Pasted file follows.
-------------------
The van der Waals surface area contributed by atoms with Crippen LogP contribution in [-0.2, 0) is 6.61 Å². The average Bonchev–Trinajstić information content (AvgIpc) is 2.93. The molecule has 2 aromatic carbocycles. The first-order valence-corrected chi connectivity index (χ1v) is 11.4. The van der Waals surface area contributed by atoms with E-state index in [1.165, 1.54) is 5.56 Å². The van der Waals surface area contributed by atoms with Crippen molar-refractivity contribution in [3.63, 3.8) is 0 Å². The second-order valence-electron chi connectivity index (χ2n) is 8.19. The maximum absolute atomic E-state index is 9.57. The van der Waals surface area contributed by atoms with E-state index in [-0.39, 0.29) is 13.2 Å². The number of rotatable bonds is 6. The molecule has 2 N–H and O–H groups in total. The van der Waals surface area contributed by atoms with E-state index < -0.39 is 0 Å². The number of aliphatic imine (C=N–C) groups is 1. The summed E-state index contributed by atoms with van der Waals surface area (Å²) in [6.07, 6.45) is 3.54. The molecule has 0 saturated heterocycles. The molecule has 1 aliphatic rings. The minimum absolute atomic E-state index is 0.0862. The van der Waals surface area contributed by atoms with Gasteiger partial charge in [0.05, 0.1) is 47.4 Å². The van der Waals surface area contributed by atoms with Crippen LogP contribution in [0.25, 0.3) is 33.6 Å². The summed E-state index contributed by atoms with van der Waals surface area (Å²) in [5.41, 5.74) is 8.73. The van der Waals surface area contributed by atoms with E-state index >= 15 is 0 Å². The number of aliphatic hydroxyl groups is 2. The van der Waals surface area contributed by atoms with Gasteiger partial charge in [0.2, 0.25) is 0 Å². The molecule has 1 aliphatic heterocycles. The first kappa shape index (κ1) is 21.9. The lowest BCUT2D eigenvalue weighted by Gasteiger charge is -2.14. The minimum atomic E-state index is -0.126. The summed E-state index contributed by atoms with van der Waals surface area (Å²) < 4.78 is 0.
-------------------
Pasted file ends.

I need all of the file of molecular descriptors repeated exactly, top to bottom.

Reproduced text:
The van der Waals surface area contributed by atoms with Crippen LogP contribution in [-0.2, 0) is 6.61 Å². The average Bonchev–Trinajstić information content (AvgIpc) is 2.93. The molecule has 2 aromatic carbocycles. The first-order valence-corrected chi connectivity index (χ1v) is 11.4. The van der Waals surface area contributed by atoms with E-state index in [1.165, 1.54) is 5.56 Å². The van der Waals surface area contributed by atoms with Crippen molar-refractivity contribution in [3.63, 3.8) is 0 Å². The second-order valence-electron chi connectivity index (χ2n) is 8.19. The maximum absolute atomic E-state index is 9.57. The van der Waals surface area contributed by atoms with E-state index in [-0.39, 0.29) is 13.2 Å². The number of rotatable bonds is 6. The molecule has 2 N–H and O–H groups in total. The van der Waals surface area contributed by atoms with E-state index < -0.39 is 0 Å². The number of aliphatic imine (C=N–C) groups is 1. The summed E-state index contributed by atoms with van der Waals surface area (Å²) in [6.07, 6.45) is 3.54. The molecule has 0 saturated heterocycles. The molecule has 1 aliphatic rings. The minimum absolute atomic E-state index is 0.0862. The van der Waals surface area contributed by atoms with Gasteiger partial charge in [0.05, 0.1) is 47.4 Å². The van der Waals surface area contributed by atoms with Crippen LogP contribution in [0.25, 0.3) is 33.6 Å². The summed E-state index contributed by atoms with van der Waals surface area (Å²) in [5.41, 5.74) is 8.73. The van der Waals surface area contributed by atoms with E-state index >= 15 is 0 Å². The number of aliphatic hydroxyl groups is 2. The van der Waals surface area contributed by atoms with Gasteiger partial charge in [0.2, 0.25) is 0 Å². The molecule has 1 aliphatic heterocycles. The first kappa shape index (κ1) is 21.9. The lowest BCUT2D eigenvalue weighted by Gasteiger charge is -2.14. The minimum atomic E-state index is -0.126. The summed E-state index contributed by atoms with van der Waals surface area (Å²) < 4.78 is 0.